Morgenitz has been part of the municipality of Mellenthin in the inland of the island of Usedom since January 1st, 2005 . It is located on the southern edge of a swamp area 1 km away from Lake Krienker , 2 km east of the Peene River and near the southern periphery of the Lieper Winkel .
The later immigrated Slavs from the Liutitzen tribe called the settlement Murignevitz .
Morgenitz was first mentioned in 1270 as "Murigneuitz". The name is traced back to a person's name. At that time, at the instigation of Duke Barnim I of Pomerania- Stettin , the village came into the possession of Grobe Monastery , which was moved to Pudagla in 1309 . A separate chapel was first mentioned for Morgenitz in 1318.
After the Reformation , Morgenitz came into secular nobility. The von Borke family (the spelling of Borcke (n) and von Borck can also be found ) was first mentioned in 1527. She was based at the Krienker Castle, which has been demolished today. In addition to Morgenitz, they also owned Suckow . Colonel Paul Weedeke von Borcke is buried in a crypt under the altar of the church in Morgenitz; his sarcophagus dates from 1699.
Morgenitz was a farming and church village in the shape of a street village. It still had a windmill in the 19th century.
On July 1, 1950, the previously independent municipality Dewichow was incorporated.
During the GDR era, a larger LPG complex was built northeast of Morgenitz , which was privatized and modernized after 1990. In the village, as on the entire island, tourist infrastructures were created, such as a riding stable and some holiday accommodations. The proximity of the Lieper Winkel and von Mellenthin have a positive effect here.
Morgenitz, with 150 inhabitants, is located at the intersection of two streets. One runs, coming from the south on the federal highway 110 , via Suckow and ends approx. 6 km northwards in Dewichow on the Krienker See; the other, about 4 km long, comes from the west of Krienke and meets the main road to the Baltic Sea / Heringsdorf in the center of Mellenthin .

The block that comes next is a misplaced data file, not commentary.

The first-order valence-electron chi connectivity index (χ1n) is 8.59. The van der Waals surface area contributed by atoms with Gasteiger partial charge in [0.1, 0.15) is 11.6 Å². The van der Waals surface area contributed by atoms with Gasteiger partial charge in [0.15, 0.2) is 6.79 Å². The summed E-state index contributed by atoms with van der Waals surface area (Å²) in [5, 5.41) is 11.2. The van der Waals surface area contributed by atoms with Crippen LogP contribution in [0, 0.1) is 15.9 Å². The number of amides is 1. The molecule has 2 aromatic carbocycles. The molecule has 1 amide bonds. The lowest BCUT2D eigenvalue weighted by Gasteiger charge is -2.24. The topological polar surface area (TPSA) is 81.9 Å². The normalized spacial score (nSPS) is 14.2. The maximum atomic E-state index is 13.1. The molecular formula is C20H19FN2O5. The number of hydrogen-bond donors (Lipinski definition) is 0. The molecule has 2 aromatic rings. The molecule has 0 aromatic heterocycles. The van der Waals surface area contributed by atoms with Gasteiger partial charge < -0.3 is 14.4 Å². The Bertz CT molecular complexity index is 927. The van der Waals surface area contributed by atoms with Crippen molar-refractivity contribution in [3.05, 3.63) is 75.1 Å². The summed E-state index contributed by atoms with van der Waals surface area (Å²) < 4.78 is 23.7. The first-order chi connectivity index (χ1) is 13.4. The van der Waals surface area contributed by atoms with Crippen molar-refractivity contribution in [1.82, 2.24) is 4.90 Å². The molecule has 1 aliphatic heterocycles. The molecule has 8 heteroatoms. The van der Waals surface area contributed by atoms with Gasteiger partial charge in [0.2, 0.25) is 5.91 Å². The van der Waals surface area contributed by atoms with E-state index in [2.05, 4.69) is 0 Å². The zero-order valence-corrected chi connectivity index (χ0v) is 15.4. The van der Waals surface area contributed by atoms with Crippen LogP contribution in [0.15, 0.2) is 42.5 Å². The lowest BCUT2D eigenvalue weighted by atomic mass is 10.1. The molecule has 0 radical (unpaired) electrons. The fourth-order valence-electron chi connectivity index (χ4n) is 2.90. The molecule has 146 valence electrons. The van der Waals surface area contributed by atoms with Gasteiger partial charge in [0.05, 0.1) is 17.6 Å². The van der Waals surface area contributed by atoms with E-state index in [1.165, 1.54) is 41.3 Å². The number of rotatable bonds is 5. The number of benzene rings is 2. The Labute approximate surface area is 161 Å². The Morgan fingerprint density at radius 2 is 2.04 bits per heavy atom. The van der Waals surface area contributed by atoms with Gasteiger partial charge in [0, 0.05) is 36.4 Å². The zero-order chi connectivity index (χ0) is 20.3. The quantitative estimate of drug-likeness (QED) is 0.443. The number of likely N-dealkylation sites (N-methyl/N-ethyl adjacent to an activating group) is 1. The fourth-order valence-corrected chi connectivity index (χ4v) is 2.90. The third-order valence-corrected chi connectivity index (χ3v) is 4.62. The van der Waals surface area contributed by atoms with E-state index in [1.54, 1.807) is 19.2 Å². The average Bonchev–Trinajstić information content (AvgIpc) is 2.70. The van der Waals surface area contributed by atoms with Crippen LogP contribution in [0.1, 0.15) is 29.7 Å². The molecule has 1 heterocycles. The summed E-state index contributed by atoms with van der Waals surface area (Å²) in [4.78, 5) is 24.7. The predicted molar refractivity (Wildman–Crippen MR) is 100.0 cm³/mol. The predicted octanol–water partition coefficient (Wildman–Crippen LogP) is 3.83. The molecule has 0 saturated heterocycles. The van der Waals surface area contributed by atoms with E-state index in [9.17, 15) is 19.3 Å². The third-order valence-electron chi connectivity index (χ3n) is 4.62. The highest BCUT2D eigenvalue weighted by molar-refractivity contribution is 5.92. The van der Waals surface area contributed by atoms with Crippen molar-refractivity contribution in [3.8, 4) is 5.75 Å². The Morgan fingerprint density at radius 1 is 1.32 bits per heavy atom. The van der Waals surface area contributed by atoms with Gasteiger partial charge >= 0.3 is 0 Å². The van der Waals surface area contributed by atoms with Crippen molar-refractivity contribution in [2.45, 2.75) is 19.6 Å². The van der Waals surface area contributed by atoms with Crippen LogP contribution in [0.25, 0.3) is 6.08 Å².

In GDR times, many buildings had fallen, but after 1990 the local picture was cobbled -Roads and Reet -gedeckten houses significantly improved. There are two guest houses with a dining room and a few holiday apartments; however, tourism only plays a subordinate role and the rustic impression predominates.
The Morgenitz village church is a simple, single-nave church. It was built as a late Gothic brick building (around 1500) without a tower. One of the oldest preserved baptismal fonts in Pomerania is located here.
A couple runs a ceramics workshop in a thatched farm near the church. The range includes classic vases and jugs as well as vessels in innovative, winding shapes. On the last weekend of July each year, a pottery market is held, to which ceramic craftsmen and lovers from all over Germany come.
Hiking and cycling trails in the area
- to the south: Suckower Tannen, Kirchenberg (50 m)
- to the north: Borgwald, Old Slavonic hill fort Mellenthin , Balmer See
- to the northwest the Lieper Winkel peninsula with small old villages
- StBA: Changes in the municipalities in Germany, see 2005
- Manfred Niemeyer: Ostvorpommern I . Collection of sources and literature on place names. Vol. 1: Usedom. (= Greifswald contributions to toponymy. Vol. 1), Ernst-Moritz-Arndt University of Greifswald, Institute for Slavic Studies, Greifswald 2001, ISBN 3-86006-149-6 . P. 40 ff
- Burkhard Kunkel: Taufstein from Morgenitz, cat. No. 584, in: Stiegemann, C., Kroker, M., Walter, W., ed., CREDO. Christianization of Europe in the Middle Ages, Vol. II, Petersberg 2013, p. 634.